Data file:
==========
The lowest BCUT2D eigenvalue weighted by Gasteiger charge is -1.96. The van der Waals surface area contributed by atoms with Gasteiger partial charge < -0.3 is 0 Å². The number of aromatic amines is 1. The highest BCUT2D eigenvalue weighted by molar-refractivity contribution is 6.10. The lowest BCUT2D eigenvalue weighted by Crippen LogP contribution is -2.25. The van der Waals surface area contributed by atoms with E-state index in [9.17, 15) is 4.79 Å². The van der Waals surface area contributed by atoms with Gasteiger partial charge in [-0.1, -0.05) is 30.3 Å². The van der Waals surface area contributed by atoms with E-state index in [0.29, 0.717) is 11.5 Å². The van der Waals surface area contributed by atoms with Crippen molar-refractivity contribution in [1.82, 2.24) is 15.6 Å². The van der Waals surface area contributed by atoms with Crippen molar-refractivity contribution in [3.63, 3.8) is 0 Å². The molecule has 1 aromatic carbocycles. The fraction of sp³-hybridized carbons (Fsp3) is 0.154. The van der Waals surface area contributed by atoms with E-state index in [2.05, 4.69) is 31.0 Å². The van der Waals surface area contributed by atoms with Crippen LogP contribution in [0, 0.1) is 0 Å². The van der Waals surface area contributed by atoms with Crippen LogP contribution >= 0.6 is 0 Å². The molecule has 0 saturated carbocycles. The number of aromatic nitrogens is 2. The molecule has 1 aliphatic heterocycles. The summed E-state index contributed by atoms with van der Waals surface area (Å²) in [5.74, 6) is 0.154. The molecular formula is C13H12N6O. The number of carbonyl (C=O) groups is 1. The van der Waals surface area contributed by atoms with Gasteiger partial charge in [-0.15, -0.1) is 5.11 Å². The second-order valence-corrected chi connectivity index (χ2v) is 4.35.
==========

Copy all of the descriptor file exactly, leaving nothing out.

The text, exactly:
The lowest BCUT2D eigenvalue weighted by Gasteiger charge is -1.96. The van der Waals surface area contributed by atoms with Gasteiger partial charge < -0.3 is 0 Å². The number of aromatic amines is 1. The highest BCUT2D eigenvalue weighted by molar-refractivity contribution is 6.10. The lowest BCUT2D eigenvalue weighted by Crippen LogP contribution is -2.25. The van der Waals surface area contributed by atoms with E-state index in [9.17, 15) is 4.79 Å². The van der Waals surface area contributed by atoms with Gasteiger partial charge in [-0.1, -0.05) is 30.3 Å². The van der Waals surface area contributed by atoms with E-state index in [0.29, 0.717) is 11.5 Å². The van der Waals surface area contributed by atoms with Crippen molar-refractivity contribution in [1.82, 2.24) is 15.6 Å². The van der Waals surface area contributed by atoms with Crippen molar-refractivity contribution in [3.63, 3.8) is 0 Å². The molecule has 1 aromatic carbocycles. The fraction of sp³-hybridized carbons (Fsp3) is 0.154. The van der Waals surface area contributed by atoms with E-state index in [2.05, 4.69) is 31.0 Å². The van der Waals surface area contributed by atoms with Crippen LogP contribution in [0, 0.1) is 0 Å². The van der Waals surface area contributed by atoms with Crippen LogP contribution >= 0.6 is 0 Å². The molecule has 0 saturated carbocycles. The number of aromatic nitrogens is 2. The molecule has 1 aliphatic heterocycles. The summed E-state index contributed by atoms with van der Waals surface area (Å²) in [5.74, 6) is 0.154. The molecular formula is C13H12N6O. The number of carbonyl (C=O) groups is 1. The van der Waals surface area contributed by atoms with Gasteiger partial charge in [-0.15, -0.1) is 5.11 Å². The second-order valence-corrected chi connectivity index (χ2v) is 4.35.